From ownership to use*
* This dichotomy, or a ‘transition’ if you will, is part of the Adam Greenfield’s listthat I came across over at his blog. It reminded me of something I was thinking about a while ago, and that’s Marx’s theory (yea, I know, whatever). At the time, for whatever reason, I got reminded of Marx’s analysis of use value and exchange value. For Marx, exchange valueis the basis of capitalistic production, and indirectly the reason of all inequality in relations of production. Use value refers to the literal utilityof a commodity. Exchange value is its price that can, but not necessarily does, reflect its use value. So now if I rewind to the digital world, and its economy, it turns out that this Marx model gets turned on its head.
What people deem valuable online is stuff that has immediate practical value for them (is this worth my time & attention? does it help me do something? does it help me do something better than before?). There’s no value before use. And, there’s no value if it’s not delivered right there and then when someone needs it (maybe this is why advertising does not work — it promises some value (“buy product, be happy”), but delivers none at the spot).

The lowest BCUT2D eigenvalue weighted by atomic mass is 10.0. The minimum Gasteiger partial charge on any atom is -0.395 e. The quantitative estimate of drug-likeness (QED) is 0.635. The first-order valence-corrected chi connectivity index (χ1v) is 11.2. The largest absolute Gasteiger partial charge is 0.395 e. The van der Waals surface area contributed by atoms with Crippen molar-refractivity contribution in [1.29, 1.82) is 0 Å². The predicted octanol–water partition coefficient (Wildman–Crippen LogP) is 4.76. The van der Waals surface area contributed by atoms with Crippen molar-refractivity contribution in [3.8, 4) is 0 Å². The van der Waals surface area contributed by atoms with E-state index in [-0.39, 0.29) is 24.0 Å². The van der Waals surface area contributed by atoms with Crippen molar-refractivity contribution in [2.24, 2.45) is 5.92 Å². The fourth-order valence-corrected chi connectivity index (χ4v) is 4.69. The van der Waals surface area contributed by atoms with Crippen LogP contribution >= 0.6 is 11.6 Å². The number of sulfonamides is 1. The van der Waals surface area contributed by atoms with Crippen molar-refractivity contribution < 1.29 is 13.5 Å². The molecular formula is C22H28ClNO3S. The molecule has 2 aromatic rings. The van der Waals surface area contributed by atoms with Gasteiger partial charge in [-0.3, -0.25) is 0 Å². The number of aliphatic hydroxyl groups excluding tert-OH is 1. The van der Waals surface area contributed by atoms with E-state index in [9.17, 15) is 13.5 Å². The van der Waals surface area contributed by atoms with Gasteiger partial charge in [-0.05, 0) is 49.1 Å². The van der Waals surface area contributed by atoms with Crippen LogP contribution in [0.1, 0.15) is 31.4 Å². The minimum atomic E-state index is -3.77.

Then, what’s deemed as valuable online is stuff used by the most people. The thing here is that different people value different things, and since there is ton of stuff on the web, what’s most valued by most people can mean that: a) those things are indeed superior in delivering value in their category of goods/services (Google, Dopplr Netflix, etc.) and/or b) those things exhibit network effects, so the more people use them, they become more useful to everyone involved (Facebook, Twitter). Neither of these two scenarios has any exchange value. No wonder it’s hard to make money on the web ☺
Since utility seems to be one of the core values of the web economy (and not necessarily “sharing” and “collaboration” which are great concepts in itself but don’t really explain the value of digital stuff unrelated to content — e.g. applications, tools, services, and social networks), I’m wondering why marketing people don’t kick in and start making their campaigns accordingly. Ultimately, I think they would make much more money with their products/services in the offline world if they reverse the economic rationale of their campaigns in the online world.
But I may be totally wrong.
First published on June 22, 2009